Research Topic

Application of Biostatistics and Epidemiological Methods for Cancer Research in Sub-Saharan Africa

About this Research Topic

Cancer is a growing public health problem in Sub-Saharan Africa (SSA) because of the increasing unhealthy habits and lifestyles, including continuous tobacco smoking, excessive alcohol consumption, obesity, and physical inactivity. The region is also experiencing an aging and growing population, two demographic changes associated with a rise in cancer morbidity and mortality. It is estimated that the number of new cancer cases in the SSA region will increase by over 70% by 2030 due to demographic changes, urbanization, and the associated lifestyle changes. However, cancer continues to be a relatively low public health priority in the region. This has been attributed to limited resources that are disproportionately been used to tackle devastating public health problems such as HIV/AIDS, malaria, and tuberculosis. Additionally, there is a general lack of awareness on the part of public health policymakers regarding the magnitude and extent of the cancer burden and its economic impact.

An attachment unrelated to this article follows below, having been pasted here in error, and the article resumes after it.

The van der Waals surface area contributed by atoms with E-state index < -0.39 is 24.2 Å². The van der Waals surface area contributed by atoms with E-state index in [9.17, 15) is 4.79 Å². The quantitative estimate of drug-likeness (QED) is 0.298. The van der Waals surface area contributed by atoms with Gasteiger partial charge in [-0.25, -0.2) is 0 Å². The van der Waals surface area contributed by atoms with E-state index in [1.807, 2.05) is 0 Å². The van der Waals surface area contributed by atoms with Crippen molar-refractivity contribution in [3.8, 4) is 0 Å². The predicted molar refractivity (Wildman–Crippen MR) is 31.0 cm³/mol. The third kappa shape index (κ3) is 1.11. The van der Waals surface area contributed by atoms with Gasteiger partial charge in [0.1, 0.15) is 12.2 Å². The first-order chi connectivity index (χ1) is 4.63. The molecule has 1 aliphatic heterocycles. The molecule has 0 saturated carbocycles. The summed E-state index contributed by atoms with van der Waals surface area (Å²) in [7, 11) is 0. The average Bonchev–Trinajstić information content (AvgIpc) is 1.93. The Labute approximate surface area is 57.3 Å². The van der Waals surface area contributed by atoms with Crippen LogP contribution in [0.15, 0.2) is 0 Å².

The lack of priority and awareness of the burden of cancer in SSA has adversely impacted the existence, quality, and management of cancer surveillance systems and the availability of cancer data sources in the region. Thus, the quality of cancer statistics and statistical analyses have been limited in their usage to supporting scientifically-driven evidence of supporting policies and interventions aimed at reducing the burden and suffering due to cancer. There have been limited and varied studies using biostatistical and epidemiological methods on available cancer data in the SSA region as the source for decision making.

 

This Research Topic is part of the output of the 2020 Masamu Advanced Study Institute (MASI) Workshops, held virtually on November 20 - 29. In this workshop, we discussed two critical themes in cancer research in Sub-Saharan Africa, namely, the epidemiological and biostatistics methods for cancer research.

 

Among the topics discussed and presented include:

  • Principles of Cancer Epidemiology: Measuring and Comparing Cancer Burden and Risk.
  • Cancer progression and multi-state Markov models
  •  Cervical and breast cancer screening; factors and trends
  • Survival Analysis.
  • Statistical projection methods for cancer incidence and mortality:
  • Evidence synthesis: systematic reviews and meta-analysis
  • Statistical Methods for Population-Based Cancer Survival Analysis
  • Competing risks and multinomial modeling for cancer
  • Spatial analysis of cancer



Keywords: sub-saharan Africa, cancer, non-communicable diseases, aging population, epidemiological methods, biostatistical methods


Important Note: All contributions to this Research Topic must be within the scope of the section and journal to which they are submitted, as defined in their mission statements. Frontiers reserves the right to guide an out-of-scope manuscript to a more suitable section or journal at any stage of peer review.